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Care to Your Environment in Indonesia
The Care Concern Application is an application designed by the Ministry of Communication and Information Technology (Kominfo) and the Ministry of SOEs to be used by the Ministry of Health and Task Force in overcoming the COVID-19 pandemic in Indonesia.
Caring Protect is an application developed to stop the transmission of Coronavirus Disease (COVID-19). This application relies on caring (caring) and community participation to share location data with each other while travelling so that tracing of the contact history with sufferers of COVID-19 can be done.
Caring Protect uses your Bluetooth to record the information needed. Data exchange will occur when there are other gadgets within the Bluetooth radius that are also registered with CareCare. Care Protect will then identify people who have been in close proximity to people who tested positive for COVID-19 or PDP (Patients Under Supervision) and ODP (People in Supervision). This will be very helpful when the person cannot remember the travel history and with whom he has contact. You will also be contacted by a health worker if you have been within a certain distance with a positive COVID-19, PDP, and ODP sufferer.
Protect yourself and your loved ones by downloading Care Protect. Your participation is very meaningful to stop the transmission of the coronavirus in Indonesia.
Care is supported by the Ministry of Communication and Information, the Ministry of Health, the Ministry of SOEs and the National Disaster Management Agency.
Viability of SARS-CoV-1 and SARS-CoV-2 in Aerosols and on Various Surfaces.
As shown in Panel A, the titer of aerosolized viable virus is expressed in 50% tissue-culture infectious dose (TCID50) per liter of air. Viruses were applied to copper, cardboard, stainless steel, and plastic maintained at 21 to 23°C and 40% relative humidity over 7 days. The titer of the viable virus is expressed as TCID50 per millilitre of collection medium. All samples were quantified by end-point titration on Vero E6 cells. Plots show the means and standard errors ( bars) across three replicates. As shown in Panel B, regression plots indicate the predicted decay of virus titer over time; the titer is plotted on a logarithmic scale. Points show measured titers and are slightly jittered (i.e., they show small rapid variations in the amplitude or timing of a waveform arising from fluctuations) along the time axis to avoid overplotting. Lines are random draws from the joint posterior distribution of the exponential decay rate (negative of the slope) and intercept (initial virus titer) to show the range of possible decay patterns for each experimental condition. There were 150 lines per panel, including 50 lines from each plotted replicate. As shown in Panel C, violin plots indicate posterior distribution for the half-life of viable virus based on the estimated exponential decay rates of the virus titer. The dots indicate the posterior median estimates, and the black lines indicate a 95% credible interval. Experimental conditions are ordered according to the posterior median half-life of SARS-CoV-2. The dashed lines indicate the limit of detection, which was 3.33×100.5 TCID50 per litre of air for aerosols, 100.5 TCID50 per millilitre of medium for plastic, steel, and cardboard, and 101.5 TCID50 per millilitre of medium for copper.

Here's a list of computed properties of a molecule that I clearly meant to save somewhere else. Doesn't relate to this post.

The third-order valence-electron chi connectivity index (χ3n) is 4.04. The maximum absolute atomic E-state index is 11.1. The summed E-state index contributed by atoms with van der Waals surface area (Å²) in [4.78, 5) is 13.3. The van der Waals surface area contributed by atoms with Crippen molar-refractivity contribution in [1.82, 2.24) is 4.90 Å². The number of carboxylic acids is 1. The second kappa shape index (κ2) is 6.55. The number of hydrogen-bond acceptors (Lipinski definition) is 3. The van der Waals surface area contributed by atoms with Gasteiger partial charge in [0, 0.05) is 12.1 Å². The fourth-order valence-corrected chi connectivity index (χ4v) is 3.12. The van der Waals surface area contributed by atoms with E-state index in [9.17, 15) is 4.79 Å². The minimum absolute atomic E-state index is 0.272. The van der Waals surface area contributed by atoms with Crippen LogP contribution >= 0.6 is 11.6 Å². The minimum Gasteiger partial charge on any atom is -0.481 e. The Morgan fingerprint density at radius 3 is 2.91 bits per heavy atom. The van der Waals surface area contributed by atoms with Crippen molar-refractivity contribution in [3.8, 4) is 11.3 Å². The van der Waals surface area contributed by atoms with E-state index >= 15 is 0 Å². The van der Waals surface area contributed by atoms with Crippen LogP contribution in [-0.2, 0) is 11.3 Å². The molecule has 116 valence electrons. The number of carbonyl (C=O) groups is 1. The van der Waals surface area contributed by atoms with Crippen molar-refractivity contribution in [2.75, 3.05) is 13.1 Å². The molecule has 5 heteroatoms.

COVID-19 virus can be transmitted in areas with hot and humid climates
From the evidence so far, the COVID-19 virus can be transmitted in ALL AREAS, including areas with hot and humid weather. Regardless of climate, adopt protective measures if you live in, or travel to an area reporting COVID-19. The best way to protect yourself against COVID-19 is by frequently cleaning your hands. By doing this you eliminate viruses that may be on your hands and avoid infection that could occur by then touching your eyes, mouth, and nose.
Cold weather and snow CANNOT kill the new coronavirus.
There is no reason to believe that cold weather can kill new coronavirus or other diseases. The normal human body temperature remains around 36.5°C to 37°C, regardless of the external temperature or weather.
The most effective way to protect yourself against the new coronavirus is by frequently cleaning your hands with alcohol-based hand rub or washing them with soap and water.
Taking a hot bath does not prevent the new coronavirus disease
Taking a hot bath will not prevent you from catching COVID-19. Your normal body temperature remains around 36.5°C to 37°C, regardless of the temperature of your bath or shower. Actually, taking a hot bath with extremely hot water can be harmful, as it can burn you. The best way to protect yourself against COVID-19 is by frequently cleaning your hands. By doing this you eliminate viruses that may be on your hands and avoid infection that could occur by then touching your eyes, mouth, and nose.